Here’s the thing about small, independent publishers, just like nearly all of corporate America, most all them have been bought up by one of the Big Five (Hachette, HarperCollins, Macmillan, Penguin Random House, and Simon&Schuster). And the small presses that are still around don’t have the reach or the shelf space or the power to buy their way onto bestseller lists with paid reviewers, thousands of advance copies, and big-time media like the Big 5 can.
I get that. It’s cool. I just want this story to see the light of day.
If I’ve learned anything in the last five years, it’s that you don’t get rich writing books. This isn’t about money. This is about a story I believe in.
So, I sent queries and received several requests for the manuscript and then I got back to writing the memoir that was due December 1 and braced myself for the rejections to come.
And they did.
Alas, maybe this book was simply not destined to be published. Maybe I needed to accept that. No matter, there was plenty else to do as my house was full of puppies and the holiday season was upon us.
Last Tuesday, I finally sent One Hundred Dogs & Counting to Pegasus and told Nick, “Now I can do Christmas,” figuring I’d have several weeks before my editor at Pegasus got back to me with her notes, completely forgetting that my fiction manuscript was still being evaluated by one last press.
And then, just like in any good story, that very night, kind of like a cosmic ‘be careful what you wish for,’ I got an offer from that independent press for my novel!
For the past week, I’ve been negotiating the contract sans agent (a first for me, so I had a LOT of questions) and talking to other authors who have published with this company.
And then yesterday, I did it. I signed a publishing contract for my beloved novel.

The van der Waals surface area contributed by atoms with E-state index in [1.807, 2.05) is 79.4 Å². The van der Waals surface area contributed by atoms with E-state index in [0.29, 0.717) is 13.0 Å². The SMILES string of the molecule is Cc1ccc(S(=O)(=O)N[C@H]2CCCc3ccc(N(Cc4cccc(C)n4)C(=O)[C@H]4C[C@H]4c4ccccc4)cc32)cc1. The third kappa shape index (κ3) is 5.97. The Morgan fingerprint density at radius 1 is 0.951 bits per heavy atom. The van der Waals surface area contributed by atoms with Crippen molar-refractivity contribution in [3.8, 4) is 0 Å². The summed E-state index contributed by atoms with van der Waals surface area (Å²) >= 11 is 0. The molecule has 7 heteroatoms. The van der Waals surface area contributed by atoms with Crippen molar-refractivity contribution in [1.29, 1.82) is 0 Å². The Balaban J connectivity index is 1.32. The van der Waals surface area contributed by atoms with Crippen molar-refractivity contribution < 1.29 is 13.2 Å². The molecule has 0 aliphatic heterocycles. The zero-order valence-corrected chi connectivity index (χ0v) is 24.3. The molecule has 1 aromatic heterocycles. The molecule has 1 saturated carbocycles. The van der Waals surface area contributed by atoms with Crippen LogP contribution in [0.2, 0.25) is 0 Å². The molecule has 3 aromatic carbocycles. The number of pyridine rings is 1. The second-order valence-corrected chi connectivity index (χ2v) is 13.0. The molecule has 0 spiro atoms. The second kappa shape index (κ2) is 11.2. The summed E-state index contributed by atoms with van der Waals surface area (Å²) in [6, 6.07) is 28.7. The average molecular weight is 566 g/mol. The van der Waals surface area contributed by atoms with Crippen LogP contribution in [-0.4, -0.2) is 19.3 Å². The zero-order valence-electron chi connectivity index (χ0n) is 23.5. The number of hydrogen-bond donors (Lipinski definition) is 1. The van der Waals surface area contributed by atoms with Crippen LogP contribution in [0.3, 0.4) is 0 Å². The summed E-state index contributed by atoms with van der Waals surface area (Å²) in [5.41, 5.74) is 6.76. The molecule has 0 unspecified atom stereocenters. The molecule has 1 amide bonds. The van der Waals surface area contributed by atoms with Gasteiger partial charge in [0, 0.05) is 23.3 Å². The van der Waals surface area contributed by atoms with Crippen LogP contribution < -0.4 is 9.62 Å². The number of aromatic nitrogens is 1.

Blind Turn, an examination of forgiveness in the aftermath of a fatal texting and driving accident, will be published January 7, 2021 by Black Rose Writing.
It finally happened.
2020 is going to be one crazy year.
Hey, thanks for reading. I know you’ve got lots of options, so thanks for sharing a few of your minutes with me.
If you’re curious about what I’m up to, check out my website, CaraWrites.com.
If you’d like to subscribe to my (sometimes) monthly e-newsletter, click here.
And If you’re a dog lover, check out my other blog, Another Good Dog. And if you’re inclined to know what is really happening in the animal shelters in this county, visit, Who Will Let the Dogs Out.
I’d love to connect with you on Facebook, twitter, or Instagram, and I’m thrilled to get email from readers (and writers), you can reach me at email@example.com.
Released Aug 2018 from Pegasus books:
Find out more about the book and everything you wanted to know about fostering dogs at AnotherGoodDog.org!
4 thoughts on “Careful What You Wish For”
Congratulations — both on the contract and courageously following your heart. As we’ve “discussed” art needs to be dangerous. ❤
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Thanks! you are always an inspiration and a fine example of courageously following your heart.
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What wonderful news!
So very happy for you! Won’t forget your publishing date, it’s my sisters birthday! Will be looking forward to a great read!